Technology & Languages: WLL 410/510

 Technology & Languages | WLL 410/510
Winter term 2014 | Wednesdays, 5:30-9:10pm | Neuberger Hall #450
Course Instructor: Steve Thorne

This undergraduate and graduate level course examines the communicative dynamics, cultures, and educational possibilities associated with digital and online environments as they are used in both everyday life and foreign/second language education contexts. Course participants will be able to focus on the use of online tools/environments for their own language learning purposes or can choose to work on teaching-related pedagogical projects and/or research. Course activities will include discussion of established as well as emerging and near-horizon Internet communication, information, and composition tools. We will also consider research on, and exploratory uses of, mobile technologies, social media, virtual environments, massively multiplayer online games, and augmented reality (or ‘place-based’) games for language learning. As one of our collective course projects, we will collaboratively design mobile language learning games and activities. Participants will be expected to exit the course with a broad knowledge of educational applications of new media and will have the opportunity, through a variety of course activities, to focus on specific empirical, theoretical, and/or pedagogical contexts that relate to their academic and professional specializations.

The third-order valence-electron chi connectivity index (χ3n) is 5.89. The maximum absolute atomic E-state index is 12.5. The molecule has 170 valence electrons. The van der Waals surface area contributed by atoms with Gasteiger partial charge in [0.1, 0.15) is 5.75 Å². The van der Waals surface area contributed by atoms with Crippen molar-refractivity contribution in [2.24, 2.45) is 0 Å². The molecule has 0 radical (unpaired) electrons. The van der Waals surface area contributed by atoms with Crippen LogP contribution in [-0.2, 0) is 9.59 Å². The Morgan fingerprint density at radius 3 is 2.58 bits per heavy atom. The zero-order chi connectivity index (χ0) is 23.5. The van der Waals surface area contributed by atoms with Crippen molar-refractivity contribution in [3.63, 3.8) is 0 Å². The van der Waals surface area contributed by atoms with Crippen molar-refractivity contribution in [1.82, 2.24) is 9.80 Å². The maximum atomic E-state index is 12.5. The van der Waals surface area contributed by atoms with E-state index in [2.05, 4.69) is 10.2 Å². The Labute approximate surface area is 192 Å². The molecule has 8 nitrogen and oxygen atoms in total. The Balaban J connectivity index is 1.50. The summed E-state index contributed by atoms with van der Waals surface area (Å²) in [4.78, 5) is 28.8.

Course Objectives:

  • To grapple with the principle concepts, theories and pedagogies associated with new and social media use in language education.
  • To investigate the relationships linking communication technologies to changing forms and uses of language.
  • To explore and better understand a diversity of digital cultures and contexts through exploration as well as discussion of research and case studies.
  • To produce critical scholarship, pedagogies, and/or applied materials relating to language educational uses of information and communication technologies.

Class meetings will include:

  • Participation in the use of internet communication and information tools, online gaming environments, and a variety of digital cultures.
  • Presentations/lecturettes by the instructor.
  • Discussion of readings.
  • Group and individual presentations.
  • Iconoclastic critiques.
  • Possibilities for domestic and international collaboration with students taking similar courses at other universities.
Please contact me if you would like addition information @ steven.thorne@pdx.edu
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